From time to time we like to write about people from Hamilton who have been long standing residents of the town. Frank Brogan has lived in Burnbank all of his days and he still lives at his family home in Hill Street where he has stayed from the age of 6.
He is the son of James Brogan & Annie Smith and Franks dad James who was born in Burnbank in 1890 was a professional footballer who played for Bristol Rovers prior to the first world war. James Brogan joined Rovers in 1910, having previously been playing football in Glasgow. He made 106 Southern League appearances at inside forward and scored 24 goals prior to the outbreak of war, and was Rovers’ top goalscorer in the 1912-13 season with eleven goals.
Frank moved to Hill Street with his parents when the houses were first built in 1936 and he went to St. Cuthberts primary school and later went to Holy Cross. When he left school in 1944 he got his first job helping to build Philip’s factory on Wellhall Road, he later moved on to Graces tomato houses in East Kilbride. The next job that Frank did was working over in Rutherglen where hurt his back, after this Frank retired due to his back injury.
When frank was a wee boy his father James was friends with Walter McGowans father Jo Gans and Frank himself was also pally with Jimmy Johnstone. As kids, Frank & Jimmy played football in the back garden for the Hill Street home and Jimmy Johnstone even had dinner at Franks house.
Frank was the president of Blantyre Celtic, he joined around 1945 and was the first club president, he later went on to do physio at the club. The club later became the Blantyre Vics.
We would like to thank Frank for telling us about his life growing up in Burnbank and for sharing his old family photos.
The Canyon Tossing School was without question the most prosperous tossing school in Scotland albeit that tossing was only operational as a way of gambling in and around central Lanarkshire, Hamilton Palace was the most attended being that it run every day of the week and only closed on Christmas and New Years Day.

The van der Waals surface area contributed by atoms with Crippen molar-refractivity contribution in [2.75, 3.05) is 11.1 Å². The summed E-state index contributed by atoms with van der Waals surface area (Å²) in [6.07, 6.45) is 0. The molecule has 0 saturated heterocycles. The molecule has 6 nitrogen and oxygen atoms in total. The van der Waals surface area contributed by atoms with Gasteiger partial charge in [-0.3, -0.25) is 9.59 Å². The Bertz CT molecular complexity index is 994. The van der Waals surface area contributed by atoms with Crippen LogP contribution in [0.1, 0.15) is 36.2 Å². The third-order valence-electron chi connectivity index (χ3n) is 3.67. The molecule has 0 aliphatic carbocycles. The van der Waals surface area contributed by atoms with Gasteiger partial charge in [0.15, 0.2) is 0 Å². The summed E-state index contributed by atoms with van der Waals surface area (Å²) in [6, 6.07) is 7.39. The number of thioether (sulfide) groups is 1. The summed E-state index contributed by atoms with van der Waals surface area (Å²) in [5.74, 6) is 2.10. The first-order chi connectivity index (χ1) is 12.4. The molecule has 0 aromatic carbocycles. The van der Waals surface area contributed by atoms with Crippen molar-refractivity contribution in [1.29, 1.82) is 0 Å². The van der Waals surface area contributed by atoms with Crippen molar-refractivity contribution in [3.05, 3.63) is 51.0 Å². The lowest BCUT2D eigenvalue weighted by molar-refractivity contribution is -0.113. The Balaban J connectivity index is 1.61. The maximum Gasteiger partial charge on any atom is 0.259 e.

How and why the Canyon attracted so many well heeled punters at it’s Sunday session escapes me, however that was certainly the case. In the days before Tossing Schools became legal they were operated by men who ” could look after themselves” The Canyon which was located between the villages of Craigneuk and Netherton, the name was derived simply because it looked like a miniature canyon the surrounding small hillocks discreetly keeping it from public viewing. “The babber” that was the title bestowed on the guy who controlled and operated the school and kept it socially comfortable for those who indulged in this favourite and often expensive pastime.
Jake Kilrain assisted by Dinkey Hughes were the controllers at the Canyon, Jake had a prolific CV for this demanding position an ex pugilist with 76 professional fights to his credit and twice a British champion in the Welterweight division. His sidekick Dinkey did not have such a strong pedigree, only that he was the brother of a Scottish champion who was considered among the top 3 British Lightweight fighters. The Hamilton Tossing was in part run by John Daly Snr, and his son Dan Daly, both also possessing the required skills of a babber, old John having shared many rounds with British and Scottish champions Jimmy Higgins and Frank Markey, Dan having won British Army titles, but in the late 50s he, Dan that is, was more into football playing for a number of well known Junior Sides and attracting attention from the professional teams, he represented Lanarkshire and Scotland against Ireland playing as a strong, fast, and clever winger.
This man was also bestowed with a physique that replicated that of an Olympic gymnast all of these attributes more than compensated for his lack of height as he stood no more than 5 foot and 4 and a half inches. On a late summer Sunday morning, John Daly Snr, John Jnr, Dan Daly, Sammy Walsh, and a Glasgow hardman (more ruthless than hard) named James Kemp, were to make their way towards the Canyon with a view to taken control of it’s operations. It had been decided beforehand that Dan Daly would be the one to approach Kilrain and give him the news about his redundancy as the Canyon babber were over.
As this group of men were passing a sheet metal and nail works that lay beyond Craigneuk’s famed Cuckoo Bridge, James Kemp picked up a triangular piece of sheet metal and gave it a few practice swings. Dan instantly turned to him and said ” Put that down, or you go down” Kemp for all the reputation that he carried, acted as ordered and threw away the off-cut, Dan in turn said something along the lines of not doing things that way, and a few minutes later we were approaching the school. Dan walked straight up to Jake Kilrain and said “That’s it Jake we are taking over” Jakes reply as expected was along the lines of ” You will have to step over me first “, and that is exactly what Dan Daly did, but not before delivering a stunning right hand to Kilrain’s chin and down he went, felled like a log, as some would say.
This sudden and unexpected disruption to proceedings caused many of the gamblers to scatter and among them was Jakes sidekick Dinkey. For those who stayed behind an attempt at reorganising the school was made, but it soon fizzled out and an early finish to the tossing came to be. The Tuesday or Wednesday after that event the Daily Record (it may have been some other paper) made a report about Gangland warfare in Craigneuk Tossing School. However word had got about regarding Dan’s dismissal of Kilrain and that a return match at the same venue was to be held on the following Sunday.